Pricing and transparency

Money has a strange capacity to make the most rational person make silly decisions. I empathise a lot with the comedian Jon Richardson, who said he’s naturally stingy and that he’d rather save a pound than earn a tenner.

So choosing what price I should assign to my books is a tricky question – too low and people think it’s low quality and I receive less reward for my hard work and creativity, and too high and I put off new readers and won’t actually earn as much. And then there’s the fact that in one sense it’s just an arbitrary number.

Hold that thought.

Why this is important

I did a sort of self discovery exercise a while ago to identify my core personal values, and top of the list for me was transparency. If I understand the reasoning behind a decision, even if I completely disagree with it, I tend to be much happier than when something’s just launched on me.

And so I’ve always felt uneasy when it comes to pricing books; when I shop for a book all I see is the price, and it’s unclear who gets what from that.

Because of that, I thought I’d share my current pricing breakdown. All of this is publicly available information, so all I’m really doing is writing a sum on my blog. Or at least that’s how I’m telling myself I’m maintaining my British cultural awkwardness about talking about my income.

What I earn

I’m going to use The Altimer as my example, which is currently priced at £6.99 on Amazon. (It’s more if you buy the signed copy on my website, and I’ll explain why below.)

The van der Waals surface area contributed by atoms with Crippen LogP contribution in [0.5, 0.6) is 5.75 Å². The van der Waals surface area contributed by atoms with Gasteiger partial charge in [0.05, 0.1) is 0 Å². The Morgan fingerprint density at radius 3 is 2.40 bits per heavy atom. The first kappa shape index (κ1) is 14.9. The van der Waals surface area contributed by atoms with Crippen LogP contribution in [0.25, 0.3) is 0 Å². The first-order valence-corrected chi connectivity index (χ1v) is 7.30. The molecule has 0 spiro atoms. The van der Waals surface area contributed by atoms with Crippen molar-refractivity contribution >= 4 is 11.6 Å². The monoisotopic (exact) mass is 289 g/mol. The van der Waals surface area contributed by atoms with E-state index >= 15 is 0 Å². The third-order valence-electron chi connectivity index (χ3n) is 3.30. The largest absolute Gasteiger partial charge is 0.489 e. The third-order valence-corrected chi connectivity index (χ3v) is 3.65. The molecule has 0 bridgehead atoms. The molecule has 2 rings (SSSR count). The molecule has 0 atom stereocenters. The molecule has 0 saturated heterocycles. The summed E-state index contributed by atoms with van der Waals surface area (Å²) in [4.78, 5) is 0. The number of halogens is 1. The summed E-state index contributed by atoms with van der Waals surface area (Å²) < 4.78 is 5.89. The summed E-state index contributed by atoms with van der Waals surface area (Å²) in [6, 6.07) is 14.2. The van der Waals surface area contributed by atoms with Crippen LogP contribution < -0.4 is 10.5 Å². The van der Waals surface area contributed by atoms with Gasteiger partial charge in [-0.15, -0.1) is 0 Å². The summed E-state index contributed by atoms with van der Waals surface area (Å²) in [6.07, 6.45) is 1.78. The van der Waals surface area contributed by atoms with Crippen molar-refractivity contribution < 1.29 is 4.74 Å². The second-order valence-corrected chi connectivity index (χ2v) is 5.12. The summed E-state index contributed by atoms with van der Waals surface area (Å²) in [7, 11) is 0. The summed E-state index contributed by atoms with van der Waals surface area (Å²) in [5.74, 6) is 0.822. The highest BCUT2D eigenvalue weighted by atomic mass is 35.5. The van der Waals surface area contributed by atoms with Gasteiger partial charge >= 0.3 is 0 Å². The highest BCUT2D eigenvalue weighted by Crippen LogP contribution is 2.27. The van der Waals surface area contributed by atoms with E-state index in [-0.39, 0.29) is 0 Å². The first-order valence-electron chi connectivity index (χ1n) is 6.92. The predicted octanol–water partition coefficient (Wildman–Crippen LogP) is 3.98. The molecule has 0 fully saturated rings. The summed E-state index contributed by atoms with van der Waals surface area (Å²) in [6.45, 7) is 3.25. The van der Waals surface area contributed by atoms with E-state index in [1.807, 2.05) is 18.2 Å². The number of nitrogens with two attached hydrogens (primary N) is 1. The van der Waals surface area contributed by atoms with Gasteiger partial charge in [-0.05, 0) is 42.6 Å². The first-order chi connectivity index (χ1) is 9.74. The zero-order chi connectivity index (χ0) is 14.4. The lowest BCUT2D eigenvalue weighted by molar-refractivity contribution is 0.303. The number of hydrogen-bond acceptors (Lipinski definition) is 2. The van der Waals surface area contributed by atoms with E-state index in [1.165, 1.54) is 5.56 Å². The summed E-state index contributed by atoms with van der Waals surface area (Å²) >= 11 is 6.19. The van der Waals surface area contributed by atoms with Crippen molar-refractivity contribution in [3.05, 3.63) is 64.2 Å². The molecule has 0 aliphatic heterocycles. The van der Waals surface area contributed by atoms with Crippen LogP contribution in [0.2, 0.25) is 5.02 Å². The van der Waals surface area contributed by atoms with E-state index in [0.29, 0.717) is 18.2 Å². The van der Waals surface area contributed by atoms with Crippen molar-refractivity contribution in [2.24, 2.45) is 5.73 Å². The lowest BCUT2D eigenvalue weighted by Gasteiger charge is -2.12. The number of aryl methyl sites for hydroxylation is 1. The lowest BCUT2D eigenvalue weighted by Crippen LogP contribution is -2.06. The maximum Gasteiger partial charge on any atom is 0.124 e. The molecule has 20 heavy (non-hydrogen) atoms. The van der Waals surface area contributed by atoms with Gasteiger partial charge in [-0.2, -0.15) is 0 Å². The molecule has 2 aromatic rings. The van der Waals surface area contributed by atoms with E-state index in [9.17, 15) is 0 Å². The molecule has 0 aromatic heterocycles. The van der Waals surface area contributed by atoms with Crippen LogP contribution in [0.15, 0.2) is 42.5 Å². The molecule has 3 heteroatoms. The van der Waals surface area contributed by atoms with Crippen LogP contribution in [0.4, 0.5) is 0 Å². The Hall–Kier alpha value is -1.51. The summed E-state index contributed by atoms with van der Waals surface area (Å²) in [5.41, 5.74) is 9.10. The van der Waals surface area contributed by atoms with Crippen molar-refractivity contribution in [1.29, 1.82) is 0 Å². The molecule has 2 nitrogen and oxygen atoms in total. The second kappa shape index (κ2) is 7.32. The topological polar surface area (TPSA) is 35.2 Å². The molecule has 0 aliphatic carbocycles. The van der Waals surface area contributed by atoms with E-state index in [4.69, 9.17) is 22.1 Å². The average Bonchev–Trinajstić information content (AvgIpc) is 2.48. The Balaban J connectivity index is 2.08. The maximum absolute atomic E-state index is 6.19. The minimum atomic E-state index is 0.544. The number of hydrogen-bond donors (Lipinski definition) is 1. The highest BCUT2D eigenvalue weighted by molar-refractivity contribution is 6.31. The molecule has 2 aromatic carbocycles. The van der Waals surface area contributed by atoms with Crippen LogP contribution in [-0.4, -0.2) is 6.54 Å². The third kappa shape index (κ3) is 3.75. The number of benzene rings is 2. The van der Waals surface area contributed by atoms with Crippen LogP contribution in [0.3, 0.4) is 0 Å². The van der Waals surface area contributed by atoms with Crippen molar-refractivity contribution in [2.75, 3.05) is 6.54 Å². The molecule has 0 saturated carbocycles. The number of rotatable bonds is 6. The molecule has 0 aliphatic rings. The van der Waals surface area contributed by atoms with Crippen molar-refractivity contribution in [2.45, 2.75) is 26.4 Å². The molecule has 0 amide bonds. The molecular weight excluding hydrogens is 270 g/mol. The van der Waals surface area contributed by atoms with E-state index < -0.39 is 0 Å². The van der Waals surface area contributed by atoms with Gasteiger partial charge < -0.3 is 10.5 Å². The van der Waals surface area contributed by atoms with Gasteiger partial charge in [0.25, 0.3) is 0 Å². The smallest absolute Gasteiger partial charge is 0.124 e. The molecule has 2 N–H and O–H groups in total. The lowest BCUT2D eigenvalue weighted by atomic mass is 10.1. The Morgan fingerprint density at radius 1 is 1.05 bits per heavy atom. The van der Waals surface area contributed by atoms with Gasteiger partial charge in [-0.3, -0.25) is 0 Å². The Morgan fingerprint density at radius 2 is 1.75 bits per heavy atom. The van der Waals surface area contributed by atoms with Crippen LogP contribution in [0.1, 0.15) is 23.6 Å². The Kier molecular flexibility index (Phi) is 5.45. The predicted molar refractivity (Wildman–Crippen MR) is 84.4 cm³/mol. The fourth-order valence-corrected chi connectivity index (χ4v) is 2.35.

I publish using Amazon’s self-publishing service, and there’s a pricing calculator available here. At 198 pages, the printing costs for The Altimer come in at £2.68, and the minimum I’m allowed to price it at is £4.47. But two other factors then come into play:

  1. Pricing it at the minimum earns me as the author a grand total of 0p per sale, and increases on that price are split between me and Amazon. So £6.99 is a royalty of £1.51.
  2. Amazon also stocks major bookstores, libraries and so on, and to activate this the minimum price on The Altimer has to be at least £6.79. I’d quite like that, and £6.99 is a nice neat price that’s as low as I can reasonably make it.

I haven’t worked out how much time it took me to write The Altimer. It’s my shortest gamebook at 300 sections, and each section takes time to plan, draft, rewrite, edit, proofread and playtest, not to mention time spent in section-shuffling, illustrating, formatting, and designing and producing the cover.

At near enough one half penny per section per book sold, that feels like a keenly-priced deal.

Why my website is so much more expensive

Kind people get in touch with a message along the lines of: “I assume you get a bigger royalty if I come direct to you.”

To a certain extent, that’s true. I can order a book directly from Amazon’s printing services, cutting out their retail profit, and so this version of The Altimer should be the same price as Amazon (there or thereabouts – if yours looks different please get in touch), but will send a couple more pennies in my direction.

The signed copies end up being a bit more, because in that case I need to pay the postage from the printers to me, and then from me to you. Looking at the tight margins we’re talking about, this tends to wipe out any royalty and so I need to cover that cost, not to mention the extra hassle I need to go through to order the books, get my special pen out, package them up well and chase courier services to do what I’ve paid them to do. I think I’m probably making no profit at all on signed copies at the moment, so I might even need to increase these prices soon.

Well, I hope that’s been an exhilarating whirlwind of fascinating insights.